Example of a safe delivery kit. Image courtesy Dr. Vandana Sharma

A recent secondary analysis of data from a cluster randomized controlled trial conducted in Jigawa state, Nigeria – a region characterized by one of the world’s worst maternal mortality rates (Sharma et al. 2017), and affected by ongoing conflict linked to the Boko Haram rebellion – suggests that an intervention in which safe birth kits were distributed to women at home was not associated with any reduction in maternal or infant morbidity or mortality. Jigawa is characterized by generally low rates of maternal health services utilization and poor baseline health outcomes, including the third lowest rate of facility-based delivery among Nigerian states (6.7% vs 35.5% nationally), and the fourth lowest percentage of fully vaccinated children 12-23 months of age (4% vs 25% nationally). In addition, only 11% of women in Jigawa are literate (NPC 2014).

In this evaluation, communities were randomly assigned to one of four experimental arms; in the three intervention arms, health educators deemed community resource persons or CoRPs conducted home visits with pregnant women, encouraging them to utilize health facilities for maternal health services and providing additional health information. In addition, in one intervention arm, the CORPs distributed safe birth kits directly to all pregnant women in their second and third trimesters.

Baseline, post-birth and endline data related to 3,317 births observed over a period of three years in 72 intervention communities in Jigawa state, Nigeria, were analyzed using hierarchical, logistic regression models. In this sample, 140 women received birth kits, and 72 women used the kits; thus the intervention was characterized by relatively low coverage rates among the sample of eligible pregnant women. However, there is no evidence of systematic targeting of birth kit distribution by the CORPs, as there were no associations between baseline demographic characteristics, health history, and knowledge and attitudes and receipt of a kit.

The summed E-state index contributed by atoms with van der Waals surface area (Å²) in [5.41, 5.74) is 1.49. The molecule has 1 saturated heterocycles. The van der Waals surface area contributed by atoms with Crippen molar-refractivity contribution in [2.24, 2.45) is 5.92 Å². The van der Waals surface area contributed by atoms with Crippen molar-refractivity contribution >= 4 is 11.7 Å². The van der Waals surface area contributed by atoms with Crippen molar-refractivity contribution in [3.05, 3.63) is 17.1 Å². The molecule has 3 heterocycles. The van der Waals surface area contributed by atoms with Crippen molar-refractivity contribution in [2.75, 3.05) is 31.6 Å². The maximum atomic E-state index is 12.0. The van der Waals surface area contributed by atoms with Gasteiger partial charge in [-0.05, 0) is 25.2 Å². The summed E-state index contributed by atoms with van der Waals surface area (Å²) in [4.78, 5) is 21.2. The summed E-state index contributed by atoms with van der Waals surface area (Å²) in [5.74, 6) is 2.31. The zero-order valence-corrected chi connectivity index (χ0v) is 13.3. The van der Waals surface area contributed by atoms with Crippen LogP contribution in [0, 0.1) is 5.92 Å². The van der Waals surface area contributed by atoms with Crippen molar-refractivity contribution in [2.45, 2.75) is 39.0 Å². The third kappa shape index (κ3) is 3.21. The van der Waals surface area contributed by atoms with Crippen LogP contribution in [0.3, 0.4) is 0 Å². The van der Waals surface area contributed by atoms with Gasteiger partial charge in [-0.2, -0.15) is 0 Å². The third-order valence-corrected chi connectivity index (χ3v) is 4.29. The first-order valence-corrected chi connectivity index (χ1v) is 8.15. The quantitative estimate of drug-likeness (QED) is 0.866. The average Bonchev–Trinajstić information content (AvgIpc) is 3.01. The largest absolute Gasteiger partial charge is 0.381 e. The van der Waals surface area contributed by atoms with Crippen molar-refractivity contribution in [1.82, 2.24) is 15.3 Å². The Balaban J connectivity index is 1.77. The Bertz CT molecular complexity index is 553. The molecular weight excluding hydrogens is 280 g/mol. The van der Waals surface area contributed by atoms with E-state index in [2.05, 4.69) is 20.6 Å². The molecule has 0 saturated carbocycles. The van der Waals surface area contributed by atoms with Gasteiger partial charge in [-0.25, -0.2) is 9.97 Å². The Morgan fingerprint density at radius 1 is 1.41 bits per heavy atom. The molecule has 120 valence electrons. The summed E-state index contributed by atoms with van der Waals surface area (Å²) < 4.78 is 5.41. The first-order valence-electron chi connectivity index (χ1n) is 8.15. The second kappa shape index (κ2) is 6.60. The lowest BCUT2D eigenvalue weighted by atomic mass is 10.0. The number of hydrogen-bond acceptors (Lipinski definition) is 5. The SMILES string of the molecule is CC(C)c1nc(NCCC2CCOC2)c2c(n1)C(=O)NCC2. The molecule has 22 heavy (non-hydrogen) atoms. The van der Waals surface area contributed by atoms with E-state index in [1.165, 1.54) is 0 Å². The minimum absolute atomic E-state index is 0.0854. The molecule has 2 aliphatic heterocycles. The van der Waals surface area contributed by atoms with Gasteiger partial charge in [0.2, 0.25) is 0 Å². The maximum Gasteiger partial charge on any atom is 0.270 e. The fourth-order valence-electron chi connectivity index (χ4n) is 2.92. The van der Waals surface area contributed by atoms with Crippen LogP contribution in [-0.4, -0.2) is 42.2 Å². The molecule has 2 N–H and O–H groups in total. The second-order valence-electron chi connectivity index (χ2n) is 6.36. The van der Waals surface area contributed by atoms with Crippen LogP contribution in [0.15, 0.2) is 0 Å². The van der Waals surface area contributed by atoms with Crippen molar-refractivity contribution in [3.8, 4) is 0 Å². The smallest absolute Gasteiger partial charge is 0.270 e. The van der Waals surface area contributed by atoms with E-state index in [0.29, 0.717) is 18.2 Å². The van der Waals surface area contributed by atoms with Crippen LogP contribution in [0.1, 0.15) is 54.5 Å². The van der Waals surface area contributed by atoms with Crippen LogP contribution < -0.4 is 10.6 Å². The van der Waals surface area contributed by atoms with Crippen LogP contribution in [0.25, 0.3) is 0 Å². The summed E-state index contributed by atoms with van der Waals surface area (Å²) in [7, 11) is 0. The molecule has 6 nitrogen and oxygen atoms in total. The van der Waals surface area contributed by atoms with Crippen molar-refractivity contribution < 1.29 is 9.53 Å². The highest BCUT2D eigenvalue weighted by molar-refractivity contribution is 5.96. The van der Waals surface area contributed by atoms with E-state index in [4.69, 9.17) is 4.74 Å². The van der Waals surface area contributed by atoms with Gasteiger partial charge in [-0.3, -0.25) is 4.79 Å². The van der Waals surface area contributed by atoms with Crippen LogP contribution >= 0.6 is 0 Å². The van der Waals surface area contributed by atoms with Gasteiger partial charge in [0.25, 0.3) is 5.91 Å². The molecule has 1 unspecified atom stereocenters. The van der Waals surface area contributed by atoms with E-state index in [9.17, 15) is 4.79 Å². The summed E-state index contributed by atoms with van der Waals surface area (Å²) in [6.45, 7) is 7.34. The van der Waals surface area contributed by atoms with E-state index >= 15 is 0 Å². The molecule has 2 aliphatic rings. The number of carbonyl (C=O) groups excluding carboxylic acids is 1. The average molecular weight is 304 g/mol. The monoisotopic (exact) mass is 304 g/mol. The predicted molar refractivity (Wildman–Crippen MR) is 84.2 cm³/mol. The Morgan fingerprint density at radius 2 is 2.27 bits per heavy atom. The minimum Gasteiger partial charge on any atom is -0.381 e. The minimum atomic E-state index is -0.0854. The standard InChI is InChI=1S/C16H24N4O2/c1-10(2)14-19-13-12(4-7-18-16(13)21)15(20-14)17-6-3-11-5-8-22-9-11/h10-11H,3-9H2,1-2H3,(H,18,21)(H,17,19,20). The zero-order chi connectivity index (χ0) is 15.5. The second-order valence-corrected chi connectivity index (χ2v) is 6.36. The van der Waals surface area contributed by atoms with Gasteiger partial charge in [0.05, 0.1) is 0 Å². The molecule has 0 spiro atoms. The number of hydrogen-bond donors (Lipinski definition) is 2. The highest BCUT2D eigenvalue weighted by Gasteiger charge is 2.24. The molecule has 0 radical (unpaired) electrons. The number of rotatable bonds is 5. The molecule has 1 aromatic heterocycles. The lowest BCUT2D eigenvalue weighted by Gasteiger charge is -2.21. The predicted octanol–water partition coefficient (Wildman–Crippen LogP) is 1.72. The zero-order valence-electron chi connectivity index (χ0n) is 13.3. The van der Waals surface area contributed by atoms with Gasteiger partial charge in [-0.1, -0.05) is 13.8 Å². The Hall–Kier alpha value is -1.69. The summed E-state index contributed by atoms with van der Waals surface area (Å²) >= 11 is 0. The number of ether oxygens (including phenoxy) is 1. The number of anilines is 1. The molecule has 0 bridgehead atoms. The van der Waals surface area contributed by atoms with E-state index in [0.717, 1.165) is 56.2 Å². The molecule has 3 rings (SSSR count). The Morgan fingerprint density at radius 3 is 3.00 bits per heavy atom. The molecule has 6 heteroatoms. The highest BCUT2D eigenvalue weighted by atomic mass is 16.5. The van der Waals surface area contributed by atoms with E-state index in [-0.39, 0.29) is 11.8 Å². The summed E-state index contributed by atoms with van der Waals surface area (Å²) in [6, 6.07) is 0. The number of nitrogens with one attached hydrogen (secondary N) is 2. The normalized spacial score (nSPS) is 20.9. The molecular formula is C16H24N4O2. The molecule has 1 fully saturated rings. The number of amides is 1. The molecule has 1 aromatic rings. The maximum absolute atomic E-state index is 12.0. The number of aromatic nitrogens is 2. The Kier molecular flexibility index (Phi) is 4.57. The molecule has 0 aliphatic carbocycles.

Relative to non-users, women who used birth kits reported reduced odds of past pregnancy complications (OR=0.44, 95% CI: 0.19-1.00) as well as significantly higher odds of feeling generally healthy at baseline (OR=2.00, 95% CI: 1.06-3.76), of exposure to radio media (OR=1.97, 95% CI: 1.21-3.22), and of perceiving themselves as having a low-risk pregnancy (OR=3.05, 95% CI:1.39-6.68). This suggests that ceteris paribus, women who used the birth kits were characterized by better health at baseline. However, women who used a kit exhibited significantly lower odds of completing four or more ANC visits (adjusted OR=0.39, 95% CI: 0.18-0.85) and significantly higher odds of reporting prolonged labor (adjusted OR=4.75, 95% CI: 1.36-16.59), and post-partum bleeding (adjusted OR=3.25, 95% CI: 1.11-9.52). There was no association between kit use and facility-based delivery or postnatal care. Thus, our findings provide no evidence of enhanced health outcomes, and some evidence of increased health risks for kit users in this setting.